Another girl you should date.
in response to: “The Girl You Should Be Dating” by Rosemarie Urquico
Date a girl who takes baths.
Date a girl who spends money on Epsom salts instead of clothes. She has a problem with closet space, in particular with that spot under the bathroom sink because of all the soaps and essential oils. Date a girl who makes castles float on water, who can make it hotter or colder with just one toe, who knows that small yellow ducks do more than float, they listen.
Find a girl who takes baths. You’ll know she does because she’ll always leave the party early. She’s the one in the corner holding a hot toddy, not because she likes the taste, but because she likes to stick her pointer in and listen. She’s the one swirling it till seven o’clock rolls around and she can do up her cardigan and leave. She’s the girl who politely declines and goes home, who sleeps with a hot water bottle because she’d rather be warm and alone, than cold and with somebody.
She’s the girl in the second-hand shop down the street.
You’ll notice her because she’ll look like she’s from another era. Who wears scarves and gloves and things. Who peels off her clothing, slowly, so she can imagine the stories of the sweaters before her. A girl who understands that the pleasure is in getting undressed, not dressed. Date a girl who’s not afraid to disappear completely. When you’ve wondered where she’s gone, look down by your feet. You’ll find her used clothing like snakes on the cold tile floor.
Date a girl who’s not afraid to make a beard and wear one. When you meet her, she’ll notice yours. The time and care you took in growing, the tiny bits of red, or grey. The bald patch on your cheek or the way it swirls under your chin will inspire her to have fun with foamy shapes later. But when she goes home and gathers all the bubbles on her chest into two pointy white mountain tops and looks up at you with puppy-dog eyes, pop every one and tell her they’re perfect just the way there are.
Buy her a child-proof razor. Sometimes when she’s shaving she cuts herself on purpose. She likes to see the water change colour, to surround herself with what is hot and red. It makes her feel morose and special because she knows that Sexton and Plath both died this way. Well not really, but lie to her and tell her they did. This will make her feel the perfect mix of strong and fragile.
It’s easy to date a girl who takes baths.
Buy her a loofah or pumice stone. If you’re confused about what either of these things are, pick up any old rock and give it to her. Tell her you bought it around the corner at her favorite health food store.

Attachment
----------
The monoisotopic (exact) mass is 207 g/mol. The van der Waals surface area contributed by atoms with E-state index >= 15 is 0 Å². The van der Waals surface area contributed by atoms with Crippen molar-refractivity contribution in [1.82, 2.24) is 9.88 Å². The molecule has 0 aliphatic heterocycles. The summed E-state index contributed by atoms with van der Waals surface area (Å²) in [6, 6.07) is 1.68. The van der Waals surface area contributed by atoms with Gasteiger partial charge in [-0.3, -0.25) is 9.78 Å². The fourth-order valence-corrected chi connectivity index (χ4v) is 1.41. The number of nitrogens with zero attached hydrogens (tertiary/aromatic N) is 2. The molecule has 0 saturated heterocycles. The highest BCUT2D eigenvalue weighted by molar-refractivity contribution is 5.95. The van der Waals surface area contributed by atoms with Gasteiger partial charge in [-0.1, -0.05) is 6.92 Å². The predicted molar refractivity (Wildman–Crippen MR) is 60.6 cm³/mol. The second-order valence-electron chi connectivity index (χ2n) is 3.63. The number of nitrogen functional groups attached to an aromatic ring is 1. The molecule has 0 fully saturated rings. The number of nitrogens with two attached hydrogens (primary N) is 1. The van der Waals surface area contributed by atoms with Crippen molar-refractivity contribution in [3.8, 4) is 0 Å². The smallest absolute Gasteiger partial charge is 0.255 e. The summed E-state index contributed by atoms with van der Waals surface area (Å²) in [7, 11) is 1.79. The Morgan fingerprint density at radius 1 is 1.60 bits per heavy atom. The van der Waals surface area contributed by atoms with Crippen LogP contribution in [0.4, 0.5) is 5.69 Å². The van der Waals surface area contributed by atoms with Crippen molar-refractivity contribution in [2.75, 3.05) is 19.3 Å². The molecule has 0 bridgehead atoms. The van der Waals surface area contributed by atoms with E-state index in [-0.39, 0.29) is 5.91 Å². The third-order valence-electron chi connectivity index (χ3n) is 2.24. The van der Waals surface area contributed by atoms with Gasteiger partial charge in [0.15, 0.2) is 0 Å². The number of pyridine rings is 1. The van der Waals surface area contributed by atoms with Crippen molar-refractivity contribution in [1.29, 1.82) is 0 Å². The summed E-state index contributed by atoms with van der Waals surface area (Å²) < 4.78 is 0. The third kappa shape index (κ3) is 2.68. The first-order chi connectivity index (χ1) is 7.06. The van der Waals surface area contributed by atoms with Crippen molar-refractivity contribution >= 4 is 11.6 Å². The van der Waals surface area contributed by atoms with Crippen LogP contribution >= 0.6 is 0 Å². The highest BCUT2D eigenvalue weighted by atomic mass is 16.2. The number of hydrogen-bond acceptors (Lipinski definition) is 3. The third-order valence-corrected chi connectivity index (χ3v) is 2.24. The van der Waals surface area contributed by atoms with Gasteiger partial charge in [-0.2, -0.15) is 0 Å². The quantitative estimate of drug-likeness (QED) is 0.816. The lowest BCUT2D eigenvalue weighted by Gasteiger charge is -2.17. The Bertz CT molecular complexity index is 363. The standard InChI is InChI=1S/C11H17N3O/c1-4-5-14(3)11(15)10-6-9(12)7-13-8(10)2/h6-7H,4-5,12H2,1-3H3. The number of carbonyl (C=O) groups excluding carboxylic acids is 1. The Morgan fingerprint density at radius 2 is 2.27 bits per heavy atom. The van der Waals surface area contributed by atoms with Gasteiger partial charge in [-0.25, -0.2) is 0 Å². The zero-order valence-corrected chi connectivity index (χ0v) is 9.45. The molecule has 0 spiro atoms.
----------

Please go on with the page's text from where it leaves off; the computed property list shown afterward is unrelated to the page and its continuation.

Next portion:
Watch her. Upon first glance, it may appear as though she’s staring at the blank tiling in front of her, but really she’s imagining she’s Lady Ophelia, drifting down the river with flowers in her hair. Either that, or she’s counting the hairs she missed while shaving her toes.
Why be frightened of everything that you are not?
Girls who take baths understand that people, like fruity-scented bath bombs, take shape, expand.
If you find a girl who takes baths, keep her close.
When you find her up at 2 a.m. standing ankle-deep in water cold and weeping because she made it too hot, turn the faucet to the left and hold her. While you’re waiting for it to cool down, put on Joni and hold her, tighter. Look into her bloodshot eyes and tell her to keep on crying, that she was going to add salt to the water anyway. You may lose her for a couple hours but she will always come back to you. And when she climbs into bed with her fingers all wrinkly, kiss every one and tell her you’ll love her even when her whole body is like that too, one day.
Put the lid down first. She’ll say yes by smiling and sliding over. You’ll both squat, knees jutting up and touching. One person’s back will jam against the faucet. The water will be cold because you spent a lot of time preparing.
You will see her with her face of bubbles and wonder how you’ve fallen so hard for a lady with a beard. You will write the story of your lives, have kids with strange names and even stranger tastes. She will teach your children the difference between what is half-empty and what is half-full, that patience is a virtue, that if it doesn’t work out the first time, you can drain it all and start again.
Because a girl who takes baths knows that things don’t stay hot forever. That life is meant to have a burn or two.
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Ed: Kate Bartolotta